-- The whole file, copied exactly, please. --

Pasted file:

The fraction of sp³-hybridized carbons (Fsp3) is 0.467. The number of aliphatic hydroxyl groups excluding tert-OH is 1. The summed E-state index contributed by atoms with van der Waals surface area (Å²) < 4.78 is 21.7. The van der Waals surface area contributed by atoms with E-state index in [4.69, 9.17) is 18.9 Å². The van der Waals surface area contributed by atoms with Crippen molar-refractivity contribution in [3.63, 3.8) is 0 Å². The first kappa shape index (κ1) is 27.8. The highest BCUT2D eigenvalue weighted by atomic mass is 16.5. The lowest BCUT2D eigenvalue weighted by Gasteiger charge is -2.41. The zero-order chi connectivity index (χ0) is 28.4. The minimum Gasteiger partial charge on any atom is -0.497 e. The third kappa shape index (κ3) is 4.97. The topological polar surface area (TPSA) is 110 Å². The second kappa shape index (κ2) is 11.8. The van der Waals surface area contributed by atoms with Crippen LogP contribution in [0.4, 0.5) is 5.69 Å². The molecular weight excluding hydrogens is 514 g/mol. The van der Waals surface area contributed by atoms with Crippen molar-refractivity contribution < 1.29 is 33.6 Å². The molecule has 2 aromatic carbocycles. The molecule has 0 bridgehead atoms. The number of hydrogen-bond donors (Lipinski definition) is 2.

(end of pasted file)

The fraction of sp³-hybridized carbons (Fsp3) is 0.467. The number of aliphatic hydroxyl groups excluding tert-OH is 1. The summed E-state index contributed by atoms with van der Waals surface area (Å²) < 4.78 is 21.7. The van der Waals surface area contributed by atoms with E-state index in [4.69, 9.17) is 18.9 Å². The van der Waals surface area contributed by atoms with Crippen molar-refractivity contribution in [3.63, 3.8) is 0 Å². The first kappa shape index (κ1) is 27.8. The highest BCUT2D eigenvalue weighted by atomic mass is 16.5. The lowest BCUT2D eigenvalue weighted by Gasteiger charge is -2.41. The zero-order chi connectivity index (χ0) is 28.4. The minimum Gasteiger partial charge on any atom is -0.497 e. The third kappa shape index (κ3) is 4.97. The topological polar surface area (TPSA) is 110 Å². The second kappa shape index (κ2) is 11.8. The van der Waals surface area contributed by atoms with Crippen LogP contribution in [0.4, 0.5) is 5.69 Å². The molecular weight excluding hydrogens is 514 g/mol. The van der Waals surface area contributed by atoms with Crippen molar-refractivity contribution < 1.29 is 33.6 Å². The molecule has 2 aromatic carbocycles. The molecule has 0 bridgehead atoms. The number of hydrogen-bond donors (Lipinski definition) is 2.